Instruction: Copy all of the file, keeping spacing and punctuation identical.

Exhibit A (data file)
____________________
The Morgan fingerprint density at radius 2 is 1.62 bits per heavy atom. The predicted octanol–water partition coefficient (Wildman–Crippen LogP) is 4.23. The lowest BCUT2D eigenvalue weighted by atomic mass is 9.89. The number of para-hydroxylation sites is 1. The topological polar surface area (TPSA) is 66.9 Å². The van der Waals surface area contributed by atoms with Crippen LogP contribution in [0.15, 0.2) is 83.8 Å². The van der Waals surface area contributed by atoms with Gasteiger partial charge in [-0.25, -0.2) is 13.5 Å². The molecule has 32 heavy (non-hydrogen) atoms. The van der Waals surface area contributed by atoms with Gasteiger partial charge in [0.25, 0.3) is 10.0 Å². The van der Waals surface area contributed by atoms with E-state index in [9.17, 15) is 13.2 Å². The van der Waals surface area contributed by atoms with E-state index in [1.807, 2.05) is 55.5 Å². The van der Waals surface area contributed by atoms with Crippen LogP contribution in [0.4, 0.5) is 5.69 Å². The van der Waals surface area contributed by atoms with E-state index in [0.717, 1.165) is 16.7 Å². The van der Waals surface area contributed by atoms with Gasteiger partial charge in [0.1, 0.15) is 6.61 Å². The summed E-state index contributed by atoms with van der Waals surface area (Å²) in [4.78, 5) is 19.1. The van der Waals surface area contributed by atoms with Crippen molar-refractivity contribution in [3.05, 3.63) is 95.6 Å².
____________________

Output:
The Morgan fingerprint density at radius 2 is 1.62 bits per heavy atom. The predicted octanol–water partition coefficient (Wildman–Crippen LogP) is 4.23. The lowest BCUT2D eigenvalue weighted by atomic mass is 9.89. The number of para-hydroxylation sites is 1. The topological polar surface area (TPSA) is 66.9 Å². The van der Waals surface area contributed by atoms with Crippen LogP contribution in [0.15, 0.2) is 83.8 Å². The van der Waals surface area contributed by atoms with Gasteiger partial charge in [-0.25, -0.2) is 13.5 Å². The molecule has 32 heavy (non-hydrogen) atoms. The van der Waals surface area contributed by atoms with Gasteiger partial charge in [0.25, 0.3) is 10.0 Å². The van der Waals surface area contributed by atoms with E-state index in [9.17, 15) is 13.2 Å². The van der Waals surface area contributed by atoms with E-state index in [1.807, 2.05) is 55.5 Å². The van der Waals surface area contributed by atoms with Crippen LogP contribution in [0.4, 0.5) is 5.69 Å². The van der Waals surface area contributed by atoms with E-state index in [0.717, 1.165) is 16.7 Å². The van der Waals surface area contributed by atoms with Gasteiger partial charge in [0.1, 0.15) is 6.61 Å². The summed E-state index contributed by atoms with van der Waals surface area (Å²) in [4.78, 5) is 19.1. The van der Waals surface area contributed by atoms with Crippen molar-refractivity contribution in [3.05, 3.63) is 95.6 Å².